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Commodities Collapse: Fast, Big and Still Going: Analyst who projected $200 oil should have lopped off a zero


The analyst who projected $200 oil should have lopped off a zero.

The crash in oil, copper, grain and other commodity stocks in 2008 has outpaced the crash of technology stocks at the turn of this century — with many taking only six months for the 80% wipeouts that took the tech sector two years.

Chart watchers warn that the sheer momentum of the commodities selloff will likely carry losses even further. In other words, the very fact that oil has fallen by $100 and the stock ofPotash of Saskatchewan by nearly $200 since the summer makes further declines likely.

“All of commodities are collapsing,” said Frank Lesh, futures analyst and broker at FuturePath Trading. “The oil charts are bearish. I expect commodities to [remain] under pressure in the first quarter of next year.”

For the first half of 2008, hedge funds and other institutions placed speculative bets on oil and metals futures and on commodities stocks, telling clients that the problem in the U.S. banking sector couldn’t slow the growth of China, India or other major natural-resource consumers. Brokers vied with one another for the highest oil target, just as they once did with dot-com prices.

“Half a billion people are moving into the middle class every year and they’re going to need gasoline,” the bulls said, echoing breathless promises of the past, such as “We will soon be buying our groceries online.”

In July, as the thesis floundered, the bubble burst.

“The majority of tech dot-coms and Internet names went to single digits,” said Ryan Detrick, senior technical strategist at Schaeffer’s Investment Research. “If we think of this as a true bubble comparable to that, there could very well be some pain to come.”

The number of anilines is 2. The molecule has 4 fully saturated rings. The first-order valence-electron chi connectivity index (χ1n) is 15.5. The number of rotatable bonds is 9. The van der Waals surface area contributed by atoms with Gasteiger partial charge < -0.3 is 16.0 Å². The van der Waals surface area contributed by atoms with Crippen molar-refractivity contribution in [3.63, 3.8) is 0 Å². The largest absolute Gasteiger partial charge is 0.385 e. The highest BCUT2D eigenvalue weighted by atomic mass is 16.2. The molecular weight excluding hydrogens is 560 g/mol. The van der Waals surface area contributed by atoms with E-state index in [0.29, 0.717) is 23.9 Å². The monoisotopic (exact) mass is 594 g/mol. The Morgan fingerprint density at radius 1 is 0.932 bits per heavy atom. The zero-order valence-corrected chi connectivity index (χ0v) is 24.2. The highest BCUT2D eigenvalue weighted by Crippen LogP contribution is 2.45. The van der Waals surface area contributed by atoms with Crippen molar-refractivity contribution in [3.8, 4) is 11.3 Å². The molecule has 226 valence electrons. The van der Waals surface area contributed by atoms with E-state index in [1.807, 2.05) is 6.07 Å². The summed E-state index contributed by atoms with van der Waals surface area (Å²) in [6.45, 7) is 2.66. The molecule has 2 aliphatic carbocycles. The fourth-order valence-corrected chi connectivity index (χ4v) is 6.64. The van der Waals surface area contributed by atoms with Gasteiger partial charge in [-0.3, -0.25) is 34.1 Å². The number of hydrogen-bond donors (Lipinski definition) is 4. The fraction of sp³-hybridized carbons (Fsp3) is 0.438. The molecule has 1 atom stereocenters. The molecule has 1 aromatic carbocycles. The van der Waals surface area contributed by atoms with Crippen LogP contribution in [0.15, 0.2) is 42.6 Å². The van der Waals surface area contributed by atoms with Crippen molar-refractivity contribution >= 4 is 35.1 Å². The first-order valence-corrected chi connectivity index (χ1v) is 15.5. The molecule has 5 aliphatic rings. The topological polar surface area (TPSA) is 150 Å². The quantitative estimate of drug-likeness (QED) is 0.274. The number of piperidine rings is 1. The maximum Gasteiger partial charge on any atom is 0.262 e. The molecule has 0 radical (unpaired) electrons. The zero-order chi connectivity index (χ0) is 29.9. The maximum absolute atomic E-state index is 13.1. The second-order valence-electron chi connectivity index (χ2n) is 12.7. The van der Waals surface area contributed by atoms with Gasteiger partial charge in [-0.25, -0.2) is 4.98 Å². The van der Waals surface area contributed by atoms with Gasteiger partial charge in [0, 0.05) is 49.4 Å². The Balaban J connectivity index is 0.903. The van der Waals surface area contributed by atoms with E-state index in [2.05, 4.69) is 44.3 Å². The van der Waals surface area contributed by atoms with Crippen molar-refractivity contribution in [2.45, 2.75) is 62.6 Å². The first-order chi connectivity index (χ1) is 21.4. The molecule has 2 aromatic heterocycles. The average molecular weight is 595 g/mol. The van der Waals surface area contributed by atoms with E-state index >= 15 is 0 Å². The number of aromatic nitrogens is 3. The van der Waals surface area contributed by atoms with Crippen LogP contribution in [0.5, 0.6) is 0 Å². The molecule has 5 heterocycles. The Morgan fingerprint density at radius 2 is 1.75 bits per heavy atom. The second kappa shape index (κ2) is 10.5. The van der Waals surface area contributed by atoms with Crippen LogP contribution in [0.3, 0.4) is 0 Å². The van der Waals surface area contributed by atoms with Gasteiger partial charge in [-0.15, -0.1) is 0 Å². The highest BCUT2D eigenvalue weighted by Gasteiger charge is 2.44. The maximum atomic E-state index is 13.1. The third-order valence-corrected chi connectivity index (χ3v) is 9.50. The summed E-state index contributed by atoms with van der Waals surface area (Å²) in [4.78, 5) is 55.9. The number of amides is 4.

Shares of FreeportMcMoRan Copper & Gold led the sector down again Wednesday, falling 17% to $18.05 — its lowest level in more than five years and about 86% from its summer peak. The miner warned that it would have to cut back production further to reflect the plunge in copper prices.

Earlier this week, fertilizer maker Mosaic warned of similar effects on its plans from the drop in grain prices, bringing it to new lows for the year. These are likely just the beginning of production and profit cuts for these companies. And hedge funds facing requests for cash back from clients are likely still major holders.

For example, Goldman Sachs Group estimates that FreeportMoRan was among the most frequent stocks to appear in lists of top-10 holdings of major hedge funds, as of Sept. 30.

To play the continuing down trend in these stocks, Mr. Detrick recommends buying bearish put options on Potash of Saskatchewan, hedged with bullish calls on agribusiness companyMonsanto, which has held up better than other agricultural-commodities stocks. On Wednesday, Potash fell 4.3% to $52.81, testing its last line of support from 2007, according to Mr. Detrick.

“You get these big bounces,” he said. “If you look at the monthly chart of this thing, it was at $240 back in June. That’s an outright collapse.”

Write to Rob Curran at [email protected]


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